Life without CTRL + Y is a harsh one. On the serious side, for those of you who like to progress things in mods faster, such as a romance, the console is pretty handy.

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No, when installing/modding, disable UAC (User Account Control), which not only unlocks the files, but stops the annoying messages appearing when you use some form of function.


Such as DLTCEP.



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Disabling UAC controls alone is not enough to allow editing of .ini files in the Program Files area, or at least it wasn't the five or six times I tried it, using various combinations of settings.


Your best, least complicated approach is to just install the game in a directory that isn't Program Files.


YMMV, of course. Some Vista builds are more restrictive than others, and it's only going to get worse. While it's possible that earlier mini-versions of Vista, i.e. build xyzpdq.123a.7, might not have the insane security "features" that prevent editing files in the Program File directory, more recent ones seem to. It's also possible that future versions will make even more tedious workarounds necessary.


After installing in a separate Gaming directory, I have no trouble using modding tools, or at least no trouble that I wouldn't normally have. NI still gobbles up memory, DLTCEP still works the same as it always has, etc. You've got to direct the tool to the installation, of course, but you've always got to do that.

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I'm sorry. I was not clear enough.


The actual path would be


c:\gaming\black isle\baldurs gate


All that's going on is the substitution of "gaming" for "program files". If "program files" wasn't too long, "gaming" won't be.


c:\gaming\black isle\baldurs gate

c:\gaming\black isle\bgii - soa

c:\gaming\black isle\icewind dale

c:\gaming\black isle\icewind dale ii


And for EasyTutu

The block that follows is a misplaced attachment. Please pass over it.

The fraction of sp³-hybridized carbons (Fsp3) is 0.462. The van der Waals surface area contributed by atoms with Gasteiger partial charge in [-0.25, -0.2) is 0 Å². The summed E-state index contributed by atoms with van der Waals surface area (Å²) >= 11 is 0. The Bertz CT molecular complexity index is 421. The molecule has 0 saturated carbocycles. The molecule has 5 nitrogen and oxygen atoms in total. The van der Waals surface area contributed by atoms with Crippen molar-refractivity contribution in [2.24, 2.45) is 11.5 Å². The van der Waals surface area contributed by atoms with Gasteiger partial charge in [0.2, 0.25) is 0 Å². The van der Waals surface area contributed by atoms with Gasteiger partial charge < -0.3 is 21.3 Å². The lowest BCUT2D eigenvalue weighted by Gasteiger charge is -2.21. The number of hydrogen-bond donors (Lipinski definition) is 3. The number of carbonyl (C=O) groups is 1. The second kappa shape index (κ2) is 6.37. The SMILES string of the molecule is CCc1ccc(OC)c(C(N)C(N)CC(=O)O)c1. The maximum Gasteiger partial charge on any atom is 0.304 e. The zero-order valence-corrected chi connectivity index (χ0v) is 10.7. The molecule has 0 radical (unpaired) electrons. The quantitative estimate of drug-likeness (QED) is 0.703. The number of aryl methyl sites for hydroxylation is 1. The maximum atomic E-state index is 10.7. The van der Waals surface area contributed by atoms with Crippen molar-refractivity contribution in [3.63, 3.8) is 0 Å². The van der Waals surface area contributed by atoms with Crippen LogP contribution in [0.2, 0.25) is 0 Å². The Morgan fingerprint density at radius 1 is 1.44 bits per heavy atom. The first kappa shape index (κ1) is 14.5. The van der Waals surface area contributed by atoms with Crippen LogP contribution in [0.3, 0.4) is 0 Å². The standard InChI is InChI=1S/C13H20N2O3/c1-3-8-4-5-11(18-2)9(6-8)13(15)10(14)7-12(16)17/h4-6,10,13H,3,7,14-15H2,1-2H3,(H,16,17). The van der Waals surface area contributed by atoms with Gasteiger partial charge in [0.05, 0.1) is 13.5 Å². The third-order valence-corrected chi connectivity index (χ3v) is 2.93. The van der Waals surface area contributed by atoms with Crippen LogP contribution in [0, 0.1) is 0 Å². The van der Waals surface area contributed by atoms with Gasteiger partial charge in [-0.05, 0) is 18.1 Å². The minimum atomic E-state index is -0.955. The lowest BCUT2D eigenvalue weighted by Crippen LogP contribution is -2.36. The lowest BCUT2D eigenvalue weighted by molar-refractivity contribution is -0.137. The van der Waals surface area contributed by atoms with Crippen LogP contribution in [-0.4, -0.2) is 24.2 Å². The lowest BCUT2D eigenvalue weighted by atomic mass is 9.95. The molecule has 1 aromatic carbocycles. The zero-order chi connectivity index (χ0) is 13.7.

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I actually had a similar problem with enabling consoles for other crpgs, such as KOTOR. I think most of the directories in Program Files have a Compatibility Files button where your saved games and temp files get kept. Unfortunately if I am modding and I save a new version of a D file, etc, I have to make sure that the newest version saved to my actual game directory, not the Compatibility one.


I ended up having to copy the ini to My Documents, edit it, and then paste it back in the BG2 folder.


Much fun. :)

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Somebody has to ask the 'damn-stupid' question: would a DVD-dump not work? What I mean is, I keep a full, working copy of all IE games on individual DVDs and whenever I need a new working game, I simply dump the entire contents of the DVD to a new folder, do my testing and then trash it again. No installation necessary.


Actually, I think I've just thought of a showstopper. I have all of the check CDs (TotSC, PS:T disc 2 etc.) loaded on virtual CD drives (Paragon CD-ROM Emulator). I bet Vista won't like that one little bit.



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Guest parasol

I wish I had seen this sooner! Thank you so much for writing this, it has been a life saver. After many re-installs and torn-out hair littering the floor later, I have been able to play Baldur's Gate on Windows 7. Thanks again!